Street Savvy - Proper Scan Technique

The Scan, Revisited, Again

By Mitch Boehm, Photography by Kevin Wing

Yes, we know, we covered this important subject several years ago-and probably several years before that. But as we just wrote, proper scan technique is important, a vital part of every rider's personal skill repertoire. So there's nothing wrong with a bit of brush-up.

For most of us, today's riding environments are busier and more congested than ever, especially in urban settings. We've got a lot to watch for while riding: cars and trucks going every which way (including turning left in front of us, a scenario that remains the number-one killer of motorcyclists), pedestrians crossing the street in places where they are and aren't supposed to, and all manner of sidestreets, alleys and sidewalks from where danger (kids, dogs, Bigfoot) can suddenly spring. There's also moisture, gravel, oil and other slippery concoctions, and don't forget those pesky stationary obstacles such as potholes, speed bumps, railroad tracks, curbing, Armco barriers and signposts. It's ugly out there!

Of course you've also got to monitor your bike's instruments and mirrors, which means you've got stuff ahead, behind and below, all at the same time. This is precisely why a proper scan technique can pay dividends in terms of bodily safety and continued machinery intactness. Hey, no one ever said this street-riding thing was easy.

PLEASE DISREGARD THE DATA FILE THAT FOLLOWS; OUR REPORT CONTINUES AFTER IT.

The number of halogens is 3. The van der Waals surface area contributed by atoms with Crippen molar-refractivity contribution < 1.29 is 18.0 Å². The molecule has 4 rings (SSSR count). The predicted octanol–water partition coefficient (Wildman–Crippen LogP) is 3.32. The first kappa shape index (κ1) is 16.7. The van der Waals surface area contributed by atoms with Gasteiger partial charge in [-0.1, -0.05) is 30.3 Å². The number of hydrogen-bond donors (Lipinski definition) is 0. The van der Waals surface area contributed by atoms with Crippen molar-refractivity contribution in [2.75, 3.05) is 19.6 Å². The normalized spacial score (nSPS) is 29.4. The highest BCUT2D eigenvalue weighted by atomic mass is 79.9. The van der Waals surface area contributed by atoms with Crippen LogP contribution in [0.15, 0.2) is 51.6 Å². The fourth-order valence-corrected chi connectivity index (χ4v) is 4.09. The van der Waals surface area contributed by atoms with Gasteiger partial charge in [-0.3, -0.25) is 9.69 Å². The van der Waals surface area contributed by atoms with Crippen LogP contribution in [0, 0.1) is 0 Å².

The key to keeping ahead of all this motion and danger is to not dwell too long on any one zone. Ideally, your eyes and attention will move systematically from what's ahead (left to right and back again) to what's behind and then to your instruments. Obviously, you want to spend the majority of your time looking and analyzing what's directly ahead. If one complete scan cycle takes, say, 10 seconds to accomplish, you should break the cycle down thusly: 50-60 percent ahead, 30-40 percent behind and 10-20 percent at your instruments. So, for a typical 10-second cycle, you'd spend 5 or 6 seconds looking ahead, 3 or 4 seconds using your mirrors and a second or so checking speed, rpm and other instrument data.

Learn to do this over and over effectively and you'll have gone a long way toward making your street miles safer than ever before.

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